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Thread: Likely Very Naive Question, sheet film then scan to produce a digital print.

  1. #41

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    Re: Likely Very Naive Question, sheet film then scan to produce a digital print.

    Visit to the Weston Gallery and other similar places and traditional prints made here says otherwise (IMO).

    https://www.bearimages.com/Bear_Imag...s_Welcome.html
    Local museums, gallery exhibit and ... were included into the assessment process.

    large collection of printed books of photographic work. None of the books have reproduced images as good as the original prints.

    It's all relative, this does not mean a digital print cannot or does not results in a highly expressive print, it just results in a different visual aesthetic.. nothing more, nothing less.


    Bernice

  2. #42
    Vaughn's Avatar
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    Re: Likely Very Naive Question, sheet film then scan to produce a digital print.

    The type and quality of the tool(s) used by an artist directly affects the work the artist makes. For better or worse depends on the artist, not the tools.
    "Landscapes exist in the material world yet soar in the realms of the spirit..." Tsung Ping, 5th Century China

  3. #43

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    Re: Likely Very Naive Question, sheet film then scan to produce a digital print.

    Quote Originally Posted by Vaughn View Post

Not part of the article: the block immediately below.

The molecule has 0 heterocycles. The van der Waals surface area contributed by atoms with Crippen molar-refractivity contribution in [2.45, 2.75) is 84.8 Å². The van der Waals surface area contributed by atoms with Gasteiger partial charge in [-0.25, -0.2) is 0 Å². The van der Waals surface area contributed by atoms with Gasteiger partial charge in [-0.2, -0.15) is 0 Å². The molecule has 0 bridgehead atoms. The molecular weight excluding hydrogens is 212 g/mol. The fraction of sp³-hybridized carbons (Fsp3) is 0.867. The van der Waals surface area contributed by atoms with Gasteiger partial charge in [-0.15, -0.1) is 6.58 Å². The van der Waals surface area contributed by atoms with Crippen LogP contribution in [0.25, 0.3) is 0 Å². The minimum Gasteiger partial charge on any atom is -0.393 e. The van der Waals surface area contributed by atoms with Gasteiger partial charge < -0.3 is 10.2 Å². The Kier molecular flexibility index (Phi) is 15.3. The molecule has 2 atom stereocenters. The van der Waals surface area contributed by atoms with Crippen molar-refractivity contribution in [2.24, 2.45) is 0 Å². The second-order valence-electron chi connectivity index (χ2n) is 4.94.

The type and quality of the tool(s) used by an artist directly affects the work the artist makes. For better or worse depends on the artist, not the tools.
    Like.

  4. #44

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    Re: Likely Very Naive Question, sheet film then scan to produce a digital print.

    Quote Originally Posted by Peter De Smidt View Post
    You are, of course, welcome to your biases, but I expect that you haven't seen some of the very best prints made with a digital element in their workflow.
    Several years ago the Art Institute of Chicago had an exhibition of large prints by an Italian photographer. The prints were uniformly gorgeous and equivalent. According to the labels, about half were digital, half silver. Before reading the tags I spent some time trying to figure out which was which, and eventually realized that there were two different underlying paper tones, nearly identical but not quite, and that one was digital, one silver. Otherwise, no difference at all.

    I use film and then scan because the limitations of film cause me to work in a different way than digital, and I prefer my film results. The subjects certainly act different in front of an 8x10 view camera vs a Nikon digital, too.

    Every time the subject of soft-focus lenses comes up, I see some of the same people in this discussion on the "don't scan" side saying that there is NO way to match the effect of a LF soft-focus lens without one. So there's that too, since I use SF lenses a lot.
    Thanks, but I'd rather just watch:
    Large format: http://flickr.com/michaeldarnton
    Mostly 35mm: http://flickr.com/mdarnton
    You want digital, color, etc?: http://www.flickr.com/photos/stradofear

  5. #45
    Peter De Smidt's Avatar
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    Re: Likely Very Naive Question, sheet film then scan to produce a digital print.